Saturday 19 September 2020
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Jihadists Take Possession of Mozambican Gas-Rich Town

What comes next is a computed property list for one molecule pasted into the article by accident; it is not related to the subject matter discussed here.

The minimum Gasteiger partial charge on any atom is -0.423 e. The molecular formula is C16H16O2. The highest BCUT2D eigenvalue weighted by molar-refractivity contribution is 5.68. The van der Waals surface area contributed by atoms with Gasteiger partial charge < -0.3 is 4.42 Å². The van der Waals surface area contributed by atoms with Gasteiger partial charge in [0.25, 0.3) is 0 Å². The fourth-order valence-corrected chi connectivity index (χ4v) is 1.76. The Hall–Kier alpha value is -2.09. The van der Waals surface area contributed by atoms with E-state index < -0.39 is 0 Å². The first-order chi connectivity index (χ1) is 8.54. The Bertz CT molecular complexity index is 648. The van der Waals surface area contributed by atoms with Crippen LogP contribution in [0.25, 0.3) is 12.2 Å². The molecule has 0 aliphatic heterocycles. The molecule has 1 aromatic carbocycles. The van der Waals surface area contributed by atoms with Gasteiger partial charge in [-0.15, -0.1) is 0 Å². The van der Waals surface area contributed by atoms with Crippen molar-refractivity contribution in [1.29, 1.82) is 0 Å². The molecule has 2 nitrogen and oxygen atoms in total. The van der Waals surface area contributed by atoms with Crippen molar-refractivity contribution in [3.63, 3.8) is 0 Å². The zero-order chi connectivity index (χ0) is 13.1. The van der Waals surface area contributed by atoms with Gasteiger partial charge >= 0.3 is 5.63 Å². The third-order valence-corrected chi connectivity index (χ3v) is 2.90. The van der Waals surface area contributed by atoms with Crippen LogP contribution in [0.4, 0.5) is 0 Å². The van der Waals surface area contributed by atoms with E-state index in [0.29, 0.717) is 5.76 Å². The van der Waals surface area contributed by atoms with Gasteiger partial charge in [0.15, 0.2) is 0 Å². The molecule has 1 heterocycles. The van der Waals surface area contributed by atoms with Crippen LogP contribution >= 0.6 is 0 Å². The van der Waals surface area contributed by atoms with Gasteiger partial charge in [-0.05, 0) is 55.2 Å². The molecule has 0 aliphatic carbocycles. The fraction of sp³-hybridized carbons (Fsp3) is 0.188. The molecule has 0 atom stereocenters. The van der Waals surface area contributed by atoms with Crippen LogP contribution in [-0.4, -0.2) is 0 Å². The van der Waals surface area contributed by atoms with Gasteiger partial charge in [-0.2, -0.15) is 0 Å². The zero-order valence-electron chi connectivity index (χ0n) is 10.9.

Islamic Terrorism Mocimboa da Praia, a major port situated in the Northern oil-rich region of Mozambique, was taken over on Wednesday by Islamist extremists i.e. a group of jihadists. According to local media and military sources, this comes after a series of attacks that occurred recently in the area The digital daily, Moz24Horas, reported that the terrorists had succeeded in taking possession of the port by dawn - sinking a ship of former president Armando Guebuza by a grenade propelled by a rocket during the attack on Wednesday. Mocimboa da Praia - which is found 80 kilometres south of the Afungi peninsula, may be a small town but is home to one of Africa s biggest single investment projects in the form of a liquefied natural gas (LNG) facility. A lucrative undertaking that is one of the main sources of income for this beautiful country in Southeastern Africa. Major Gas Project Hindered According to reports Wednesday by The Armed Conflict Location Event Data Project (ACLED), insurgents and government security forces have been entangled in a constant battle in the area over the last week. At the end of June, gunmen killed eight workers of a private construction company working for Total on its multi-billion-dollar gas project in Cabo Delgado province. This most recent attack is actually the third time this year that this has happened. Islamic State Central Africa Province (ISCAP) - which has affiliations with the Islamic State group (IS), has stated its goal of establishing a caliphate in the region. These terrorist attacks in Mocimboa da Praia started in 2017 and have since spread to massive swathes of Cabo Delgado province.  ACLED claims that around 1,300 people in northern Mozambique have lost their lives to the jihadists and aid organisations operating locally state that around 250,000 have been displaced. This has consequently had an adverse effect on the development of the gas industry and complicated the nation’s plans for offshore reserves. Despite the unrest in the region, Total said it would go ahead with its $23 billion gas project.

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